Change Is Good

A few months ago I was reading an article in Food and Wine Magazine about making bread, and I got to one passage and audibly gasped. Then I immediately got teary. Somehow it shook me. As I got further into the article, it ended up mentioning a FRIEND of mine! Now is that a coincidence that I was emotionally invested in the article only to find out I had a personal connection? Maybe. Probably. Who cares…

The name of this recipe is The Life Changing Loaf of Bread. I’ve had it bookmarked since February and I’ve kind of had a secret goal to make it before the end of the year. The ingredient list was funky, so I kept putting it off. But the picture that went with it kept calling me back to it. I wanted to make my own squirrelly loaf of seedy, nutty bread. 

I looked for psyllium husks, and when I found them I was all ready to go. There is a world of information about psyllium husks, and your colon, and ‘nature’s broom,’ on the internet. Go crazy. For the purposes of this blog and this recipe, it is flourless bread and it is bound together by this extraordinary fiber source. Cool!

Life changing? That’s a lot of pressure to put on a food item. I firmly believe in transformation, reformation, expansion, evolution – all of those words related to change. Why? Because change is inescapable. Our cells are constantly regenerating, the earth is perpetually spinning, our thoughts continue to race, our hearts keep beating, and all of these are components of change. 

 But what about this bread? What about anything we deem life changing? It’s like when we hear a really good piece of music. There can be a hook or beat that finds its way into our inner rhythm. Or an unforgettable magically strung together set of notes that sings to our heart. We are introduced to something that touches us and changes our perception of the world. It’s the same experience with a life changing book, movie, or piece of theatre. We are hit in the gut. We are speechless. Our breath is taken away. Or we can’t stop smiling. Or laughing. Or crying. They cause an emotional reaction - that is when you know something is really evolutionary.

So I made this Life Changing Bread. In the end I got the squirrelly loaf I wanted and I thought a LOT about what moves me. Did it change my life? Not outwardly. Was it achingly good or heartbreakingly delicious? Definitely not. It is a pretty loaf of bread though.  

Honestly, what changed my life is an ingredient not at all called for in the recipe: the persimmon.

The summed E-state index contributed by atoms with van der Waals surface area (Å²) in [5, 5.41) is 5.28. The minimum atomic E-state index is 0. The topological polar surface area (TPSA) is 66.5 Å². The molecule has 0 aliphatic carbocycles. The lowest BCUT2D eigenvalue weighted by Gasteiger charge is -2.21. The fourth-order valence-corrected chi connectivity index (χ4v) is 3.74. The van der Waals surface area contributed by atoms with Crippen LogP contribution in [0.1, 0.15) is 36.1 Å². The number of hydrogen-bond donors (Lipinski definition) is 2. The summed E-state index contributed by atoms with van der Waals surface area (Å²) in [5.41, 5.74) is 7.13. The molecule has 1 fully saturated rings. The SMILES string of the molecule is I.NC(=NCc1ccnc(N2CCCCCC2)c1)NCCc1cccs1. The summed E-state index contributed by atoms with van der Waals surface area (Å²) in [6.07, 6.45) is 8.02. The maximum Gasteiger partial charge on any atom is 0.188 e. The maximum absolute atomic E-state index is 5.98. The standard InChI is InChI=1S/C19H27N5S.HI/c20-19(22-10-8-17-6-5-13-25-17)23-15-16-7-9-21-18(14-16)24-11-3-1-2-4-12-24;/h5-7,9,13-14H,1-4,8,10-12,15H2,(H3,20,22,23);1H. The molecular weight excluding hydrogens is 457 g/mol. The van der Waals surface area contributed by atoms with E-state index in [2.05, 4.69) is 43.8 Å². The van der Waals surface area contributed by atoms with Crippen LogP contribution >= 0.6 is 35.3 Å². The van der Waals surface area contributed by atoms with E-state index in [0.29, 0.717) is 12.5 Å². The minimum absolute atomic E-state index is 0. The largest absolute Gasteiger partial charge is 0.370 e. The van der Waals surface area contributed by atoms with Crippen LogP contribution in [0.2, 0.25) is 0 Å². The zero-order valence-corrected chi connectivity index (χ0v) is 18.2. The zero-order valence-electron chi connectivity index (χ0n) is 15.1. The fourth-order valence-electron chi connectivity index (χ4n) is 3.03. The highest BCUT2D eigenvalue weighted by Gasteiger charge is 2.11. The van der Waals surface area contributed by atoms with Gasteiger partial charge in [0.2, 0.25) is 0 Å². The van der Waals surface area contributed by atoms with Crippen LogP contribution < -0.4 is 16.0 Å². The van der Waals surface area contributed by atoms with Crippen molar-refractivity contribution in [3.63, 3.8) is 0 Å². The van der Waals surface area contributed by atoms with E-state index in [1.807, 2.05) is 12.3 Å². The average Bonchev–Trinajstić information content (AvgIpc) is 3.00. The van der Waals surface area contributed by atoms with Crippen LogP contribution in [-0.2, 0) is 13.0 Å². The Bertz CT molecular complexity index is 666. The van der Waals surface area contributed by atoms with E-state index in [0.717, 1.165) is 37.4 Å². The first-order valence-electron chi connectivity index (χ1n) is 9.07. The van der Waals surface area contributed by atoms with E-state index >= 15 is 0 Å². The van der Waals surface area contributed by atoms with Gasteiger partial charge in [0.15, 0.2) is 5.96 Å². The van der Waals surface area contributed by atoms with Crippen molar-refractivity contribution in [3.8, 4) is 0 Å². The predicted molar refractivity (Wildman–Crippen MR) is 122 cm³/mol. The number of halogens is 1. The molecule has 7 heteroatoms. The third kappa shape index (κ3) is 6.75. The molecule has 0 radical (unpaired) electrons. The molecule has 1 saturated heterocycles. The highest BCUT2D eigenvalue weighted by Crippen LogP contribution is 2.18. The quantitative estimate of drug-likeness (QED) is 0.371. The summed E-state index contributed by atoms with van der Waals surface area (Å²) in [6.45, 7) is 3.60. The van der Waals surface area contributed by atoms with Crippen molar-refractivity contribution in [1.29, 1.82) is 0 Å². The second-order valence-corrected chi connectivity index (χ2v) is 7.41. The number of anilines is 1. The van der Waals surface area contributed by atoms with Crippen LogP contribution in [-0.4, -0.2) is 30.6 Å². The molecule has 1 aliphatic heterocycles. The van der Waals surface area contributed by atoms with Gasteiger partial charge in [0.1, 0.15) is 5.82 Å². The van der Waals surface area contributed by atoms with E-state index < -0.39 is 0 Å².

A few weeks ago I polled the Facebook community on my cooking page. I asked them to tell me what all the fuss was about this fruit. They generated great ideas and encouraged me to find the perfectly ripe fruit. And I did. And then I did again. And now I have come to know that the persimmon is glorious! It is stunningly orange on the outside, and the inside is sweet, like a refreshing jam or pudding. I mostly eat them with just a spoon. I am now a Persimmon Believer. I feel like I’ve struck gold or won a prize. My November, and life, has changed. So I spread this life changing fruit on this Life Changing Bread. 

The Life Changing Loaf of Bread

from My New Roots (with my details in bold!)

Makes 1 loaf

Ingredients :

1 cup / 135g sunflower seeds

½ cup / 90g flax seeds

½ cup / 65g hazelnuts or almonds (I used hazelnuts!)

1 ½ cups / 145g rolled oats (this is totally gluten free if you gluten free-ers use your special GF oats!)

2 Tbsp. chia seeds

4 Tbsp. psyllium seed husks (3 Tbsp. if using psyllium husk powder)(I used husks!)

1 tsp. fine grain sea salt

1 Tbsp. maple syrup (for sugar-free diets, use a pinch of stevia)

3 Tbsp. melted coconut oil or ghee (I used coconut oil!)

1 ½ cups / 350ml water 

Directions :

1. In a flexible, silicon loaf pan (I used a regular metal one!) combine all dry ingredients, stirring well. Whisk maple syrup, oil and water together in a measuring cup. Add this to the dry ingredients and mix very well until everything is completely soaked and dough becomes very thick (if the dough is too thick to stir, add one or two teaspoons of water until the dough is manageable). Smooth out the top with the back of a spoon. Let sit out on the counter for at least 2 hours, or all day or overnight. (I could only wait 2 hours!) To ensure the dough is ready, it should retain its shape even when you pull the sides of the loaf pan away from it. 

2. Preheat oven to 350°F / 175°C

3. Place loaf pan in the oven on the middle rack, and bake for 20 minutes. Remove bread from loaf pan, place it upside down directly on the rack and bake for another 30-40 minutes. Bread is done when it sounds hollow when tapped. Let cool completely before slicing (difficult, but important.)

4. Store bread in a tightly sealed container for up to five days. Freezes well too – slice before freezing for quick and easy toast!